As of 2003, Achernar is the least spherical star in the Milky Way studied to date. It spins so rapidly that it has assumed the shape of an oblate spheroid with an equatorial diameter 56% greater than its polar diameter. The polar axis is inclined about 65° to the line of sight from the Earth. Since it is actually a binary star, its highly distorted shape may cause non-negligible departures of the companion's orbital trajectory with respect to a Keplerian ellipse. A similar situation occurs for the star Regulus.
Because of the distorted shape of this star, there is a significant temperature variation by latitude. At the pole, the temperature may be above 20,000 K, while the equator is at or below 10,000 K. The average temperature of the star is about 15,000 K. The high polar temperatures are generating a fast polar wind that is ejecting matter from the star, creating a polar envelope of hot gas and plasma. The entire star is surrounded by an extended envelope that can be detected by its excess infrared emission, or by its polarization. The presence of a circumstellar disk of ionized gas is a common feature of Be stars such as this. The disk is not stable and periodically decretes back into the star. The maximum polarization for Achernar's disk was observed in September 2014, and it is now decreasing.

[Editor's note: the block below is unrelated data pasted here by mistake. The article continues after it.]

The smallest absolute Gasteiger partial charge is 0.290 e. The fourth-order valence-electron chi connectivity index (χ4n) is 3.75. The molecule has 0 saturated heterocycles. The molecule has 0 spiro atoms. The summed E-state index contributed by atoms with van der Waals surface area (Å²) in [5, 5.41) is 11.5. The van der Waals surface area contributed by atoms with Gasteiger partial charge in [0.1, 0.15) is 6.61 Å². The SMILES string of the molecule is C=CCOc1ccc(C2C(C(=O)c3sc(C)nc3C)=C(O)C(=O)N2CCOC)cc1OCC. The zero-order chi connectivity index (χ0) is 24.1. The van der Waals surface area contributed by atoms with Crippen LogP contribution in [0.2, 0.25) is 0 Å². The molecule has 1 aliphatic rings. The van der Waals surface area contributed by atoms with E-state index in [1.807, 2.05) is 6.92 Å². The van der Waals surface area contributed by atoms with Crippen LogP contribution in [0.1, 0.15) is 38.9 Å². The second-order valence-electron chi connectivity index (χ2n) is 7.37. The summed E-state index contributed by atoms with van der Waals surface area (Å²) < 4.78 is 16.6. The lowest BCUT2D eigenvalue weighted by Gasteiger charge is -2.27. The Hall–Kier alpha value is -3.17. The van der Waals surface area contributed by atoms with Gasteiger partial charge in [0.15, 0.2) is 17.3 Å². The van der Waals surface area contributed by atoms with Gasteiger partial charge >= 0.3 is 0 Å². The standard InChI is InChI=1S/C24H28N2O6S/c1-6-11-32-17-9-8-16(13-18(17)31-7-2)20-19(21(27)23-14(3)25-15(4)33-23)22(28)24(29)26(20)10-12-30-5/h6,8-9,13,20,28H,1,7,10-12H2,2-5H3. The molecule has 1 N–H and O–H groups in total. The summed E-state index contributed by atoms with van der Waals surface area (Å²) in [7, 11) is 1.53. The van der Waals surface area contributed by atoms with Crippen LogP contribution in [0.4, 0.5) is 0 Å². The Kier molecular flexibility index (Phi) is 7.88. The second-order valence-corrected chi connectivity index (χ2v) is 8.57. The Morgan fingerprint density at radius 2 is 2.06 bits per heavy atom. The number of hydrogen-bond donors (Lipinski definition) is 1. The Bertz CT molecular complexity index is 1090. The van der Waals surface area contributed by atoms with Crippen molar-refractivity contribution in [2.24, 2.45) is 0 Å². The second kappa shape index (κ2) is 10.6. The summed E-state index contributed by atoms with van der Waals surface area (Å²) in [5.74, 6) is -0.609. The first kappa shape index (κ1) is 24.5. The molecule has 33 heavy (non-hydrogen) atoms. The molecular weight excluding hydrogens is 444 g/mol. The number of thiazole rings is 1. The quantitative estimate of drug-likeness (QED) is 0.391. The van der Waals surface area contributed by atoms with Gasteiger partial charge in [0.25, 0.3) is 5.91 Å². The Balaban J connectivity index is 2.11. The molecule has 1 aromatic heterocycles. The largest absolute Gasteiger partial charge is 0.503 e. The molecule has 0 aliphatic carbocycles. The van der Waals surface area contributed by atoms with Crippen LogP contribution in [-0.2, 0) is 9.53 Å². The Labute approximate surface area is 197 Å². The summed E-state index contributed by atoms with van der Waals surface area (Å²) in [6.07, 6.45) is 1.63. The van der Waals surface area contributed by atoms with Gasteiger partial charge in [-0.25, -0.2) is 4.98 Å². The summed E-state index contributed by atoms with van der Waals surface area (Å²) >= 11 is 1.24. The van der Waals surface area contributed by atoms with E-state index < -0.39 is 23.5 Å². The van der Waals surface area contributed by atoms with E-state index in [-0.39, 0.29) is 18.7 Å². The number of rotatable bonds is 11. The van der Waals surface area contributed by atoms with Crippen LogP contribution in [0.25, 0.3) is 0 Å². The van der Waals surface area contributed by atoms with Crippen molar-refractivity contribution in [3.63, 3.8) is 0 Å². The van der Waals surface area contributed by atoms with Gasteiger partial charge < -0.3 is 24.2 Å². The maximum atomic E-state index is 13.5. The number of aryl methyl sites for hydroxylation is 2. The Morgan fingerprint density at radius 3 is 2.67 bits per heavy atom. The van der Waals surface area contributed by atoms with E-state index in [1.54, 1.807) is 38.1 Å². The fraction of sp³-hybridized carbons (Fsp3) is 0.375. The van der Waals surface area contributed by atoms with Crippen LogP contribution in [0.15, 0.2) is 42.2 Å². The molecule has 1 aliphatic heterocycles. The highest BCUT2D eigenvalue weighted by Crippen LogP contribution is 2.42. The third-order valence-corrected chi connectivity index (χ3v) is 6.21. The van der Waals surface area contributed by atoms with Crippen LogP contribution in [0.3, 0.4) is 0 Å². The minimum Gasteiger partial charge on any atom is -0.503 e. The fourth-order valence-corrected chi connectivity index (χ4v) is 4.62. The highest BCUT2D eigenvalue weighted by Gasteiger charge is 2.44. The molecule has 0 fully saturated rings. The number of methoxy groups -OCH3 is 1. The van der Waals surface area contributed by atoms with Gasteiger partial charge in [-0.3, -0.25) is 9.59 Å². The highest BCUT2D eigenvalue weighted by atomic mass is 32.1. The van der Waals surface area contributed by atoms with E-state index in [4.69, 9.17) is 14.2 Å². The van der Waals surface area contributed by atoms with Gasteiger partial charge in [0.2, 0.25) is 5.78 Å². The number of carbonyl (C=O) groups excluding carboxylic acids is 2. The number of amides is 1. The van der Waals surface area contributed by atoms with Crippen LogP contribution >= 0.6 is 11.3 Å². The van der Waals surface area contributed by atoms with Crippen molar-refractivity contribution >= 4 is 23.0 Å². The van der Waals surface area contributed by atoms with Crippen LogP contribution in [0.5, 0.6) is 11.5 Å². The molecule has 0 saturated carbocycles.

Due to precession, Achernar lay much further south in ancient times than at present, being 7.5 degrees of the south pole around 3400 BCE (decl 82º40')  and still lying at declination -76 by around 1500 BCE. Hence the Ancient Egyptians could not have known it. Even in 100 CE its declination was around -67, meaning Ptolemy could not possibly have seen it from Alexandria - whereas Theta Eridani was visible as far north as Crete. So Ptolemy's "end of the river" was certainly Theta Eridani. Alpha Eridani was not visible from Alexandria until about 1600 CE.
Until about March 2000, Achernar and Fomalhaut were the two first-magnitude stars furthest in angular distance from any other first-magnitude star in the celestial sphere. Antares, in the constellation of Scorpius, is now the most isolated first-magnitude star, although Antares is located in a constellation with many bright second-magnitude stars, whereas the stars surrounding Alpha Eridani and Fomalhaut are considerably fainter.
The first star catalogue to contain Achernar accompanied the chart of Eridanus in Johann Bayer's Uranometria. Bayer did not observe it himself, and is attributed to Keyser and the voyages of the Dutch. Thus, it was the last first magnitude star observed and the only one unknown to the ancient Greeks.
Alpha Eridani will continue to move north in the next few millennia, rising from Crete about 500 years hence before reaching its maximum northern declination between the 8th and 11th millennia, when it will be visible as far north as Germany and southern England.
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- calculated by Stellarium 0.13, an open source sky mapping app. http://www.stellarium.org